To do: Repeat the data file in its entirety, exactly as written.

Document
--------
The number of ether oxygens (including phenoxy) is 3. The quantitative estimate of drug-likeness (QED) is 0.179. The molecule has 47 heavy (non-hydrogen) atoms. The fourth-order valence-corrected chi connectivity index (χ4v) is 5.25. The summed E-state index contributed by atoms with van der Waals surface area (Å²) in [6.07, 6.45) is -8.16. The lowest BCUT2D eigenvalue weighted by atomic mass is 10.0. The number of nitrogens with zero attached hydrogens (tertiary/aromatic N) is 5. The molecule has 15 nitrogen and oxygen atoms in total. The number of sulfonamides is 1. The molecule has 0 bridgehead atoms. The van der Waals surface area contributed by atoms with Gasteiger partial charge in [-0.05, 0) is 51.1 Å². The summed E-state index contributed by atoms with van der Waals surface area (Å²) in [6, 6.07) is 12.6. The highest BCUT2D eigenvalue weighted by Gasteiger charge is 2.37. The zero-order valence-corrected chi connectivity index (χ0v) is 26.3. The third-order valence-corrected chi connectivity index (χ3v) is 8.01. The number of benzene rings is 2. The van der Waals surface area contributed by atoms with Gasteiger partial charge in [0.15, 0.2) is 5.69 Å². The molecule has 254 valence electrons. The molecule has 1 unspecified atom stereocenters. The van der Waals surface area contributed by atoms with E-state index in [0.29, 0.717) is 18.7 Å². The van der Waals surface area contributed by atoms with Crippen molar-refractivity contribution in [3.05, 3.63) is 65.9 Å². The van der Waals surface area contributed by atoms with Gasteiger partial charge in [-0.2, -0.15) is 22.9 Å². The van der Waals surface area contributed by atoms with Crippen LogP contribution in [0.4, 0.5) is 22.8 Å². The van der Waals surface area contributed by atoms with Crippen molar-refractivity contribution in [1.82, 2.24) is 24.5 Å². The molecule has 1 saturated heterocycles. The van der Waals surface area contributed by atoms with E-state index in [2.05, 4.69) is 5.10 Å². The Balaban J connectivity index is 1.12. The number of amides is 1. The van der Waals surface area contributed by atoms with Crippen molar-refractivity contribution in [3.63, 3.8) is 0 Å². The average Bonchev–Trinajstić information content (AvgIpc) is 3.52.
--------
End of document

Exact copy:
The number of ether oxygens (including phenoxy) is 3. The quantitative estimate of drug-likeness (QED) is 0.179. The molecule has 47 heavy (non-hydrogen) atoms. The fourth-order valence-corrected chi connectivity index (χ4v) is 5.25. The summed E-state index contributed by atoms with van der Waals surface area (Å²) in [6.07, 6.45) is -8.16. The lowest BCUT2D eigenvalue weighted by atomic mass is 10.0. The number of nitrogens with zero attached hydrogens (tertiary/aromatic N) is 5. The molecule has 15 nitrogen and oxygen atoms in total. The number of sulfonamides is 1. The molecule has 0 bridgehead atoms. The van der Waals surface area contributed by atoms with Gasteiger partial charge in [-0.05, 0) is 51.1 Å². The summed E-state index contributed by atoms with van der Waals surface area (Å²) in [6, 6.07) is 12.6. The highest BCUT2D eigenvalue weighted by Gasteiger charge is 2.37. The zero-order valence-corrected chi connectivity index (χ0v) is 26.3. The third-order valence-corrected chi connectivity index (χ3v) is 8.01. The number of benzene rings is 2. The van der Waals surface area contributed by atoms with Gasteiger partial charge in [0.15, 0.2) is 5.69 Å². The molecule has 254 valence electrons. The molecule has 1 unspecified atom stereocenters. The van der Waals surface area contributed by atoms with E-state index in [0.29, 0.717) is 18.7 Å². The van der Waals surface area contributed by atoms with Crippen molar-refractivity contribution in [3.05, 3.63) is 65.9 Å². The van der Waals surface area contributed by atoms with Gasteiger partial charge in [-0.2, -0.15) is 22.9 Å². The van der Waals surface area contributed by atoms with Crippen LogP contribution in [0.4, 0.5) is 22.8 Å². The van der Waals surface area contributed by atoms with Crippen molar-refractivity contribution in [1.82, 2.24) is 24.5 Å². The molecule has 1 saturated heterocycles. The van der Waals surface area contributed by atoms with E-state index in [2.05, 4.69) is 5.10 Å². The Balaban J connectivity index is 1.12. The number of amides is 1. The van der Waals surface area contributed by atoms with Crippen molar-refractivity contribution in [3.63, 3.8) is 0 Å². The average Bonchev–Trinajstić information content (AvgIpc) is 3.52.